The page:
Martin v. Franklin Capital Corp.,
Annotate this Case
546 U.S. 132 (2005)
- Syllabus |
- Opinion (John G. Roberts, Jr.)
OCTOBER TERM, 2005
MARTIN V. FRANKLIN CAPITAL CORP.
SUPREME COURT OF THE UNITED STATES
MARTIN et ux v. FRANKLIN CAPITAL CORP.
certiorari to the united states court of appeals for the tenth circuit
No. 04–1140. Argued November 8, 2005—Decided December 7, 2005
In removing petitioner Martins’ state-court class action to federal court on diversity grounds, respondents (collectively, Franklin) acknowledged that the amount in controversy was not clear from the face of the state-court complaint, but argued that this requirement for federal diversity jurisdiction was nonetheless satisfied under precedent suggesting that punitive damages and attorney’s fees could be aggregated in making the calculation. The District Court denied the Martins’ motion to remand to state court and eventually dismissed the case with prejudice. Reversing and remanding with instructions to remand to state court, the Tenth Circuit agreed with the Martins that their suit failed to satisfy the amount-in-controversy requirement and rejected Franklin’s aggregation theory under decisions issued after the District Court’s remand decision. The latter court then denied the Martins’ motion for attorney’s fees because Franklin had legitimate grounds for believing this case fell within federal-court jurisdiction. Affirming, the Tenth Circuit disagreed with the Martins’ argument that attorney’s fees should be granted on remand as a matter of course under 28 U. S. C. §1447(c), which provides that a remand order “may require payment of just costs and any actual expenses, including attorney fees,” but provides little guidance on when fees are warranted. The court noted that fee awards are left to the district court’s discretion, subject to review only for abuse of discretion; pointed out that, under Circuit precedent, the key factor in deciding whether to award fees is the propriety of removal; and held that, because Franklin had relied on case law only subsequently held to be unsound, its basis for removal was objectively reasonable, and the fee denial was not an abuse of discretion.
Held: Absent unusual circumstances, attorney’s fees should not be awarded under §1447(c) when the removing party has an objectively reasonable basis for removal. Conversely, where no objectively reasonable basis exists, fees should be awarded. This Court rejects the Martins’ argument for adopting a strong presumption in favor of awarding fees. The reasons for adopting such a presumption in Newman v. Piggie Park Enterprises, Inc., 390 U. S. 400, 402 (per curiam), are absent here. Also rejected is Franklin’s argument that §1447(c) simply grants courts jurisdiction to award costs and attorney’s fees when otherwise warranted. Were the statute strictly jurisdictional, there would be no need to limit awards to “just” costs; any award authorized by other provisions of law would presumably be “just.” The Court therefore gives the statute its natural reading: Section 1447(c) authorizes courts to award costs and fees, but only when such an award is just. That standard need not be defined narrowly, as the Solicitor General argues, by awarding fees only on a showing that the unsuccessful party’s position was frivolous, unreasonable, or without foundation. Christiansburg Garment Co. v. EEOC, 434 U. S. 412, 422, and Flight Attendants v. Zipes, 491 U. S. 754, 762, distinguished. The fact that a §1447(c) fee award is discretionary does not mean that there is no governing legal standard. When applying fee-shifting statutes, the Court has found limits in “the large objectives” of the relevant Act. E.g., Zipes, 491 U. S., at 759. The appropriate test for awarding fees under §1447(c) should recognize Congress’ desire to deter removals intended to prolong litigation and impose costs on the opposing party, while not undermining Congress’ basic decision to afford defendants a right to remove as a general matter, when the statutory criteria are satisfied. In light of these “large objectives,” the standard for awarding fees should turn on the reasonableness of the removal. In applying the general rule of reasonableness, district courts retain discretion to consider whether unusual circumstances warrant a departure in a given case. A court’s reasons for departing, however, should be “faithful to the purposes” of awarding fees under §1447(c). Fogerty v. Fantasy, Inc., 510 U. S. 517, 534, n. 19. Pp. 3–9.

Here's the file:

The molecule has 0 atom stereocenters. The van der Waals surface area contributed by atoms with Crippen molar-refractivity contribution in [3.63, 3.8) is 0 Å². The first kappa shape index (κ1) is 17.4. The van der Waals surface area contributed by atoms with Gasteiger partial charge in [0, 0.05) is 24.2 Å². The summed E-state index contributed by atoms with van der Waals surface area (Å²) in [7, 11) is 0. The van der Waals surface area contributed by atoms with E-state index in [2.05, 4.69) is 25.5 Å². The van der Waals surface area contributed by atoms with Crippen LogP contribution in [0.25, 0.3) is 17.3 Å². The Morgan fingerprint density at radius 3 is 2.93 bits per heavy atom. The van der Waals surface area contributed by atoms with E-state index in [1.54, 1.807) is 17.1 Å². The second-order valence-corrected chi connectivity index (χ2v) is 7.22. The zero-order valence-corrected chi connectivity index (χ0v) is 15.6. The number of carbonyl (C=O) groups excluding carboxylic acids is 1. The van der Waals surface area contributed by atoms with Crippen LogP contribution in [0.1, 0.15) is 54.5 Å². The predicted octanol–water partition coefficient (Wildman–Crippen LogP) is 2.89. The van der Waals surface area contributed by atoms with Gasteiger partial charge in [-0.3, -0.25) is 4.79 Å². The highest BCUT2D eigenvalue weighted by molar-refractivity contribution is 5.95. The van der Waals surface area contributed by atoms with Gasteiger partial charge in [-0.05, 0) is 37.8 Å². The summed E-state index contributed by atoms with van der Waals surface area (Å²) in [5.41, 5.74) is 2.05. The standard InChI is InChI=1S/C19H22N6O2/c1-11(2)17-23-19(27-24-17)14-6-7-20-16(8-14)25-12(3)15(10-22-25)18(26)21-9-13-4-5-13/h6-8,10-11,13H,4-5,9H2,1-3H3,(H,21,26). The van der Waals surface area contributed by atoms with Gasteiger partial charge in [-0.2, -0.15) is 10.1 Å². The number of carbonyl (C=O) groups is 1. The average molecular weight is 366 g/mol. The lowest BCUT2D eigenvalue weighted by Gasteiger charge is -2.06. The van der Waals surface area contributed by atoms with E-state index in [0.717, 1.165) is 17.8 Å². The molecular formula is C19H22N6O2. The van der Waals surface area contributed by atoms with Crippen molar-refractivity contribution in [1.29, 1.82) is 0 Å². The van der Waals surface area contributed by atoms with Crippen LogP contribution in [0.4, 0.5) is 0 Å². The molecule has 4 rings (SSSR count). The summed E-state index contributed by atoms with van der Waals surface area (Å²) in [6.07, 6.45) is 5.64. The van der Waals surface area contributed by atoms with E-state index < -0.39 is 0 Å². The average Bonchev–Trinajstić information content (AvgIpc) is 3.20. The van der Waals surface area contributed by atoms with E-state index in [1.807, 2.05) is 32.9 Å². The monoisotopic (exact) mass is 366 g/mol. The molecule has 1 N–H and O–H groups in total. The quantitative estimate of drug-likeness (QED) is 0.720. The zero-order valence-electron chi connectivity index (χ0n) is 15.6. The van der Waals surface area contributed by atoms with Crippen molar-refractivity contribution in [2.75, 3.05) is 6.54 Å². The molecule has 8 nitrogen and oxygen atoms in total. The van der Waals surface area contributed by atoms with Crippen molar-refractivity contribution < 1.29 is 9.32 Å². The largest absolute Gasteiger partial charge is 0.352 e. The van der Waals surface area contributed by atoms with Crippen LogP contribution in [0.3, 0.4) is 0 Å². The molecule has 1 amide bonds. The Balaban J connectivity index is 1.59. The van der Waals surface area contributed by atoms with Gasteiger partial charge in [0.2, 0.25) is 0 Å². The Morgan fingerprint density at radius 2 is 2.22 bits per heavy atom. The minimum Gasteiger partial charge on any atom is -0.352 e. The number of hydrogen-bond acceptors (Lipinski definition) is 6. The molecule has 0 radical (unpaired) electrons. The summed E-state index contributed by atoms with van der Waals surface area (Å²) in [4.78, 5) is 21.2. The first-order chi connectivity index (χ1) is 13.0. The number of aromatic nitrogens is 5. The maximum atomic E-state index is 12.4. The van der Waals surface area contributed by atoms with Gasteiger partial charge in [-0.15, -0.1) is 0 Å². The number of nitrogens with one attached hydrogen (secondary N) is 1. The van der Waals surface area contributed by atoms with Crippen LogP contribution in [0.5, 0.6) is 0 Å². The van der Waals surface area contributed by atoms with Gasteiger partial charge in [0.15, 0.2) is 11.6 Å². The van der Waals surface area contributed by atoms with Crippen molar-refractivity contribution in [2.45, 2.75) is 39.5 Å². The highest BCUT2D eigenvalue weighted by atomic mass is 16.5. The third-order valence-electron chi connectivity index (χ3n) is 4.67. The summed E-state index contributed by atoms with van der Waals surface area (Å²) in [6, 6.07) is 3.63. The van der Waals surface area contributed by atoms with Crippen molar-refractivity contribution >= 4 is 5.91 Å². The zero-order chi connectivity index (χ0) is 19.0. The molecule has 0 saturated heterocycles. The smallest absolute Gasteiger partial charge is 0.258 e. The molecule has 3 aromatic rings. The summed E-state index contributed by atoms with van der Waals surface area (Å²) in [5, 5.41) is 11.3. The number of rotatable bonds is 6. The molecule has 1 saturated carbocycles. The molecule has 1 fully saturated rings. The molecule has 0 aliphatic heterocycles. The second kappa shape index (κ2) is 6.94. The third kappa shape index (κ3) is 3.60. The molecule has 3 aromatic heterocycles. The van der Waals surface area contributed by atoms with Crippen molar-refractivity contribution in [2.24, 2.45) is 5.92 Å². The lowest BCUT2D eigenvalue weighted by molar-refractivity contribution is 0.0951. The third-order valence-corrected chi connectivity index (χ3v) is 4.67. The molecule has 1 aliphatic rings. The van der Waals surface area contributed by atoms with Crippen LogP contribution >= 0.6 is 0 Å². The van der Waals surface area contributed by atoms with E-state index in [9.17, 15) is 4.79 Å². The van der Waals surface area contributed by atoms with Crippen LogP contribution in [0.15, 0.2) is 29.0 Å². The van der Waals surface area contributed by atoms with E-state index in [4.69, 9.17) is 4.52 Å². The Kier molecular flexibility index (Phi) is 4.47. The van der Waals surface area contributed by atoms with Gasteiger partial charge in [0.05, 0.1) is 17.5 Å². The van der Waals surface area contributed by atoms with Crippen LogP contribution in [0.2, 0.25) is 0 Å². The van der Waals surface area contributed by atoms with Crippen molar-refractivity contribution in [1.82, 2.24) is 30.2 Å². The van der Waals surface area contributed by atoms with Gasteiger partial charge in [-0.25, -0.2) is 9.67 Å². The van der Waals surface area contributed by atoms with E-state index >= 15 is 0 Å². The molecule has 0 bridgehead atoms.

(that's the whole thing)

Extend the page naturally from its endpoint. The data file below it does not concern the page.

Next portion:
393 F. 3d 1143, affirmed.
Roberts, C. J., delivered the opinion for a unanimous Court.